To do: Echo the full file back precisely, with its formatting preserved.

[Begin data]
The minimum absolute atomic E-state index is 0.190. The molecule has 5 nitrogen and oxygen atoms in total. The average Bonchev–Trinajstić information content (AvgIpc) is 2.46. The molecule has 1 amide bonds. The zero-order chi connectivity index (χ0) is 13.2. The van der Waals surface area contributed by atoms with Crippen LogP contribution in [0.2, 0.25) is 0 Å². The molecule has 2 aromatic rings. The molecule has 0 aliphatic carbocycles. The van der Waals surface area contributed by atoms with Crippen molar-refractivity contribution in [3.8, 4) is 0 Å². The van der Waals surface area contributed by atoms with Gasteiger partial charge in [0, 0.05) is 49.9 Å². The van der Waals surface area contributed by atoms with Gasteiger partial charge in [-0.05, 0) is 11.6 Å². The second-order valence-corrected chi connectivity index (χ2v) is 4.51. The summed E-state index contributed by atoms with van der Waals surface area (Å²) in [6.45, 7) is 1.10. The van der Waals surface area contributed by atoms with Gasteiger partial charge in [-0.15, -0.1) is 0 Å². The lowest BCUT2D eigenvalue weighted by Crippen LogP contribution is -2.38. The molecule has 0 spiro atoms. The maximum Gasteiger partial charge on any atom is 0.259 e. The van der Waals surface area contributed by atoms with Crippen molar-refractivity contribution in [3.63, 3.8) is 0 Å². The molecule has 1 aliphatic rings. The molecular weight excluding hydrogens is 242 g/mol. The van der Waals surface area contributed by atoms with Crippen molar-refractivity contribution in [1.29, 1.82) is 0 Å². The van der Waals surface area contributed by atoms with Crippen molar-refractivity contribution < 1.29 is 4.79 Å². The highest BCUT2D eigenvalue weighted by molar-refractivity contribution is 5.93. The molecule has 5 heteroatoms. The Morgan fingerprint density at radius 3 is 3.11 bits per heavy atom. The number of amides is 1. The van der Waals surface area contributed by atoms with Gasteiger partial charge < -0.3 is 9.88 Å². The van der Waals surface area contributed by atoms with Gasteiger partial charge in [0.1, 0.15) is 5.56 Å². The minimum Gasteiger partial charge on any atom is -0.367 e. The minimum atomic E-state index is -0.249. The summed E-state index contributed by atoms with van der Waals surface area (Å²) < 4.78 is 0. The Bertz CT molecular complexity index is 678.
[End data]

The minimum absolute atomic E-state index is 0.190. The molecule has 5 nitrogen and oxygen atoms in total. The average Bonchev–Trinajstić information content (AvgIpc) is 2.46. The molecule has 1 amide bonds. The zero-order chi connectivity index (χ0) is 13.2. The van der Waals surface area contributed by atoms with Crippen LogP contribution in [0.2, 0.25) is 0 Å². The molecule has 2 aromatic rings. The molecule has 0 aliphatic carbocycles. The van der Waals surface area contributed by atoms with Crippen molar-refractivity contribution in [3.8, 4) is 0 Å². The van der Waals surface area contributed by atoms with Gasteiger partial charge in [0, 0.05) is 49.9 Å². The van der Waals surface area contributed by atoms with Gasteiger partial charge in [-0.05, 0) is 11.6 Å². The second-order valence-corrected chi connectivity index (χ2v) is 4.51. The summed E-state index contributed by atoms with van der Waals surface area (Å²) in [6.45, 7) is 1.10. The van der Waals surface area contributed by atoms with Gasteiger partial charge in [-0.15, -0.1) is 0 Å². The lowest BCUT2D eigenvalue weighted by Crippen LogP contribution is -2.38. The molecule has 0 spiro atoms. The maximum Gasteiger partial charge on any atom is 0.259 e. The van der Waals surface area contributed by atoms with Crippen molar-refractivity contribution in [3.63, 3.8) is 0 Å². The molecule has 1 aliphatic rings. The molecular weight excluding hydrogens is 242 g/mol. The van der Waals surface area contributed by atoms with Crippen molar-refractivity contribution in [1.29, 1.82) is 0 Å². The van der Waals surface area contributed by atoms with Crippen molar-refractivity contribution < 1.29 is 4.79 Å². The highest BCUT2D eigenvalue weighted by molar-refractivity contribution is 5.93. The molecule has 5 heteroatoms. The Morgan fingerprint density at radius 3 is 3.11 bits per heavy atom. The number of amides is 1. The van der Waals surface area contributed by atoms with Gasteiger partial charge < -0.3 is 9.88 Å². The van der Waals surface area contributed by atoms with Gasteiger partial charge in [0.1, 0.15) is 5.56 Å². The minimum Gasteiger partial charge on any atom is -0.367 e. The minimum atomic E-state index is -0.249. The summed E-state index contributed by atoms with van der Waals surface area (Å²) < 4.78 is 0. The Bertz CT molecular complexity index is 678.